Stop Imposing Expertise
The world of content marketing has built cities and suburbs full of ‘thought leaders’ who talk down to others. Lets not get too carried away with these new found responsibilities and imposing expertise onto everyone.
What businesses need to adopt is a mindset where they interact with people. It is not about establishing a hierarchy just because someone has learnt a subject matter a bit more in depth than someone else.
The Bottle Of Milk You Didn’t Ask For
A few weeks ago, U2 imposed the equivalent of putting a bottle of milk into people’s fridges that they weren’t asking for (Bono’s words not mine). Their new album, Songs Of Innocence automatically found its place in over 500 million iTunes music libraries. A perfect example of using technology ‘because you can.’ The audiences space was being invaded by someone else bestowing their product, or in this case a new album. I know we should be grateful that Apple has given us a free album, but if your entire listening back catalogue has been devoid of Sunday Bloody Sunday, Beautiful Day and Mysterious Ways then why be crow bared into listening to the band now. Just because other people like U2 doesn’t mean that I have to.
This is where the argument is. I believe that people should not relentlessly impose themselves onto others. I am not saying that it is wrong to share a point a view, but lets at least do it in a way where we can learn and share together, rather than create a hierarchy where someone directs their knowledge onto someone else and proceed to do it heavily. This to me is the biggest downside of creating content, where there is no affiliation with an audience but a constant spewing of ‘look at me’ type of messages.
Forcing It On Everyone Else
If I can put this into context, it is similar to being at a party when the end of the night draws closer but there are people still up for enjoying the remainder of the night. It is the moment when someone pulls their guitar out and showcases to everyone the quality of their guitar playing with Wonderwall and a Jack Johnson song. Whilst it starts off with a novelty and fun to be part of, when Hotel California is then followed by Under The Bridge, it becomes a tiresome process that you have to be part of and isn’t followed up by ‘any requests?’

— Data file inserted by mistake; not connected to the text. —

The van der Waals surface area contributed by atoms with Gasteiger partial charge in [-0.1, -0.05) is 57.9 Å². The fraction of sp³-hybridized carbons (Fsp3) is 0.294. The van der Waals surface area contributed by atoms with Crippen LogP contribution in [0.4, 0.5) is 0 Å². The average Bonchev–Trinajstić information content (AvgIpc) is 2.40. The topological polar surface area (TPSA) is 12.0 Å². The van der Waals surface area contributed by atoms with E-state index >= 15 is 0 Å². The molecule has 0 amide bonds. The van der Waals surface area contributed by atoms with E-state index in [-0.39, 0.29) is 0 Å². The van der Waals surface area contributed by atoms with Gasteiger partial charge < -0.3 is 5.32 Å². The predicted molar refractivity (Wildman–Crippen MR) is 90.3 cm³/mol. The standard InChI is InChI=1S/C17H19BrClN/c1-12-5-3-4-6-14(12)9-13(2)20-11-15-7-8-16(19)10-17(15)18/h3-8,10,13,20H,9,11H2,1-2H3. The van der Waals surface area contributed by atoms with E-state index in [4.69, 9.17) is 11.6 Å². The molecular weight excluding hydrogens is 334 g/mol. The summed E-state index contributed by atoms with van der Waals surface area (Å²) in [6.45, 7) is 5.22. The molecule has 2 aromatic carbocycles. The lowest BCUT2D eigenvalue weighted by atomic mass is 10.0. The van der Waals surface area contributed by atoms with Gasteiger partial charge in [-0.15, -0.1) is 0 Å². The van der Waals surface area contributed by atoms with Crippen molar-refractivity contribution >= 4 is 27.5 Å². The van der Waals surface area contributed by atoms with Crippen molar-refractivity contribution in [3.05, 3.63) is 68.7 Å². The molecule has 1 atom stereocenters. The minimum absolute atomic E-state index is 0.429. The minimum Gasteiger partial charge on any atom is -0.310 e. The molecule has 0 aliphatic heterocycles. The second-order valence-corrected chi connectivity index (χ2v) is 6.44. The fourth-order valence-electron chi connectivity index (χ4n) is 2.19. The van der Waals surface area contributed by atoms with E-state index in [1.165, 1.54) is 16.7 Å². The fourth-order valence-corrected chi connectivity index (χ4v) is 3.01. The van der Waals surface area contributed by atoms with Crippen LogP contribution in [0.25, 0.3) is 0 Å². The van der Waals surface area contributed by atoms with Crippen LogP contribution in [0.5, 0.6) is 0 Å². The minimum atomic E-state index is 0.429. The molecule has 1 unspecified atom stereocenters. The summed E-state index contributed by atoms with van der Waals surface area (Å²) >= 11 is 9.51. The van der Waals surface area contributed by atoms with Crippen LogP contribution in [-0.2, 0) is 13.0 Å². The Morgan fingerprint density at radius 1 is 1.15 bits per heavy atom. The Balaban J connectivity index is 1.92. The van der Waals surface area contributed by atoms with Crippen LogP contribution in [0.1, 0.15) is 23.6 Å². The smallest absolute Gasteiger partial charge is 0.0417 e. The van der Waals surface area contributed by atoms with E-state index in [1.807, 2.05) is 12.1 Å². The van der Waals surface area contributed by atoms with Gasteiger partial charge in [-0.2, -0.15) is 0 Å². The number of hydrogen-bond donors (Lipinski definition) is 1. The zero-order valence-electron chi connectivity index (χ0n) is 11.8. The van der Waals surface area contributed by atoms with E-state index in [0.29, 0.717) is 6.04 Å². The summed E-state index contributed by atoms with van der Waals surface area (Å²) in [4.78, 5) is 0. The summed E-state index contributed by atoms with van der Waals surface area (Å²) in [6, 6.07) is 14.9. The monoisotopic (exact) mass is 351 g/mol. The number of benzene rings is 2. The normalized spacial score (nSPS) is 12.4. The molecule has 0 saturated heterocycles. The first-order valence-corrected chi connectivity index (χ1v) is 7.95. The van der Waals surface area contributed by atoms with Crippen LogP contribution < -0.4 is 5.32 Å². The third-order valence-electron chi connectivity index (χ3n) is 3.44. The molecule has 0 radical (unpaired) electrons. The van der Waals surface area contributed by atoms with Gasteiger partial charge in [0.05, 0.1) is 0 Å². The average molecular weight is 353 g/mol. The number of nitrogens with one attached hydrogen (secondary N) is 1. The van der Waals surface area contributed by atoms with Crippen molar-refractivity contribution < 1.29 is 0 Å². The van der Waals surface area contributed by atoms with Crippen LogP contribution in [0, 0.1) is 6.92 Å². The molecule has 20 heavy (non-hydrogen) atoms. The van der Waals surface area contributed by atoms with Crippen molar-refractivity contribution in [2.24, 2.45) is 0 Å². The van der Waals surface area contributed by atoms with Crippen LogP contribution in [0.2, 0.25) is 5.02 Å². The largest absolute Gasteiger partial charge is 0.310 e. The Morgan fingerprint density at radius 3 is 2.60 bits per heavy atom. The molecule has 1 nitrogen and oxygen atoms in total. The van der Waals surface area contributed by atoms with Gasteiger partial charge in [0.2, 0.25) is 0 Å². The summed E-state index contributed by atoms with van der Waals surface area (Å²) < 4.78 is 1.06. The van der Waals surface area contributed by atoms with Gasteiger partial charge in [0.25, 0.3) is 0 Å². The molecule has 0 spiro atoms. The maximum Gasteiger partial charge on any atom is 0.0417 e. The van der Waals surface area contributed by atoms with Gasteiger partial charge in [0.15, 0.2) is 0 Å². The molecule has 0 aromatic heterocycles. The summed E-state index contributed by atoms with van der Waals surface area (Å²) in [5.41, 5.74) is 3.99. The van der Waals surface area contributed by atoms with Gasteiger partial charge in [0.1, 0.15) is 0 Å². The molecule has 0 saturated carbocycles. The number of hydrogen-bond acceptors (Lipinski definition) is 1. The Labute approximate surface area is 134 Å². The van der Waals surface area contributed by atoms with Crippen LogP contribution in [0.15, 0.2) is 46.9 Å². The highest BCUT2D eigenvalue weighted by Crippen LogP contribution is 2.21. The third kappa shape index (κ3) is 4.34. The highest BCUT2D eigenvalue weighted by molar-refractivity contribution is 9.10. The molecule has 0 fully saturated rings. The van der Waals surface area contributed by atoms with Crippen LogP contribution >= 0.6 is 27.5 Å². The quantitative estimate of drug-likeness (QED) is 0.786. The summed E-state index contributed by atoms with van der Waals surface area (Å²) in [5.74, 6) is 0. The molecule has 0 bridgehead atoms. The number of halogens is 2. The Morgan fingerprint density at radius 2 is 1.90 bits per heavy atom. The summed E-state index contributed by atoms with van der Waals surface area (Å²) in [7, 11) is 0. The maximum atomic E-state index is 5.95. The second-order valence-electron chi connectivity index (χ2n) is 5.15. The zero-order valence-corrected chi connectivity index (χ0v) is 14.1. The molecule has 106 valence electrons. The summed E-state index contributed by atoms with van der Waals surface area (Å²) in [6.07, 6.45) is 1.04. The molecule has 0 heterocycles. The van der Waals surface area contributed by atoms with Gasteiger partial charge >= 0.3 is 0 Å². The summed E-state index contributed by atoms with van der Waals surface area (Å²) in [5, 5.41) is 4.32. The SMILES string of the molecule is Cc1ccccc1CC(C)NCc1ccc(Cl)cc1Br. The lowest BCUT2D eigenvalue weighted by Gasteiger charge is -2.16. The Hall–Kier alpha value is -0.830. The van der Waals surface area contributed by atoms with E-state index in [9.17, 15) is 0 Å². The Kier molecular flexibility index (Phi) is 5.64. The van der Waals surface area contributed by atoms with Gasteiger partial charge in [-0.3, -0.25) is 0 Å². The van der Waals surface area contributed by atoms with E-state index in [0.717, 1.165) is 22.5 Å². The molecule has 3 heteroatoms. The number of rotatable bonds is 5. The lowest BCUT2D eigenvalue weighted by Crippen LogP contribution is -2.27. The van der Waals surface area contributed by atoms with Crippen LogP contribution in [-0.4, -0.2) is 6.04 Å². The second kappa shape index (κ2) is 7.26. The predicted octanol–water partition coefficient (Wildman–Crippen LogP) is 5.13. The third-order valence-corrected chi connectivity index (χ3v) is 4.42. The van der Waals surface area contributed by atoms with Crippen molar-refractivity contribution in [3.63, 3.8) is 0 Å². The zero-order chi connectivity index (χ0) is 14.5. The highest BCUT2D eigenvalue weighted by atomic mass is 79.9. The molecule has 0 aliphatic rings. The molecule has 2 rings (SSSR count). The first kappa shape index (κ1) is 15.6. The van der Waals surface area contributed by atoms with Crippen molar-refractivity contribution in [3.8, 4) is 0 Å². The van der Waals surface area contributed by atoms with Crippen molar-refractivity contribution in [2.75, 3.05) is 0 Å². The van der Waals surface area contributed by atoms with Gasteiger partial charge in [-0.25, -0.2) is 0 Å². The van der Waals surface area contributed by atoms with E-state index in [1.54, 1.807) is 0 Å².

When content is pushed, rather than sharing lessons learnt, it can become a monotonous exercise directed towards an audience. The channels that are now freely available to share ways to talk down to other people are burgeoning. People want to feel they are part of something, not a one-way stream of knowledge and regurgitating a message seen elsewhere.
Where Value Is Heading
The biggest opportunity for businesses to grow is to work collaboratively with people and not become a pillar that is looking to stand above everyone else. We need to stand shoulder to shoulder with others or in the words of Trevor Young, author of microDomination, “some of your brand’s biggest supporters might not even be customers themselves but can be very influential in the overall scheme of things.” I fully endorse this sentiment that encourages a collaborative economy where the currency is participation.
The collaborative economy is seen by brands that are building increasing influence. Room rental site Airbnb is set to be valued at $13 billion (£8.1 billion) and taxi app Uber with a valuation of $17 billion (£10 billion), according to Fortune. This only highlights the importance of building brands that make a connection. The consumer of content is now the hero, not the company who is peddling their products and services and hiding behind a loose term called ‘valuable information’.
The better experiences will be with those who can share value and feel part of something, rather than sitting at the back of the classroom being dictated too from a textbook theory from 40 years ago. The online equivalent of this is someone’s newsfeed that is predominantly focused on distributing their own articles, rather than being part of their wider community and having more social interactions.
We are all currently finding our space to understand what works. This isn’t something that is found and cherished short-term, it takes work, a lot of work and commitment. One thing that I do know is that the traditional methods of, ‘we are experts in (insert name of industry/service provided)’ does not work anymore. Many companies are still progressing with this because it is easy to look over their shoulder and see others who are doing this and is the easiest point of difference by proclaiming how good you are. Author and speaker, David Meerman Scott says it succinctly by saying, “Nobody cares about your products and services (except you).”
No business can enforce themselves onto others as the voice to pay attention to. The decision to whether a point of view is worth listening to lies within the consumer. Once this has been established then can become easier to build a dialogue and flow of conversation.
Much like U2’s extra bottle of milk in the fridge (their new album), no business can create value by commanding themselves onto others. The way to generate value is to connect that can encourage demand. Businesses can do this by investing time and resources in understanding what their audience wants. Once they have achieved this, then businesses can bin the ‘I Still Haven’t Found What I’m Looking’ approach and be more associated with Lionel Ritchie’s ‘Hello.’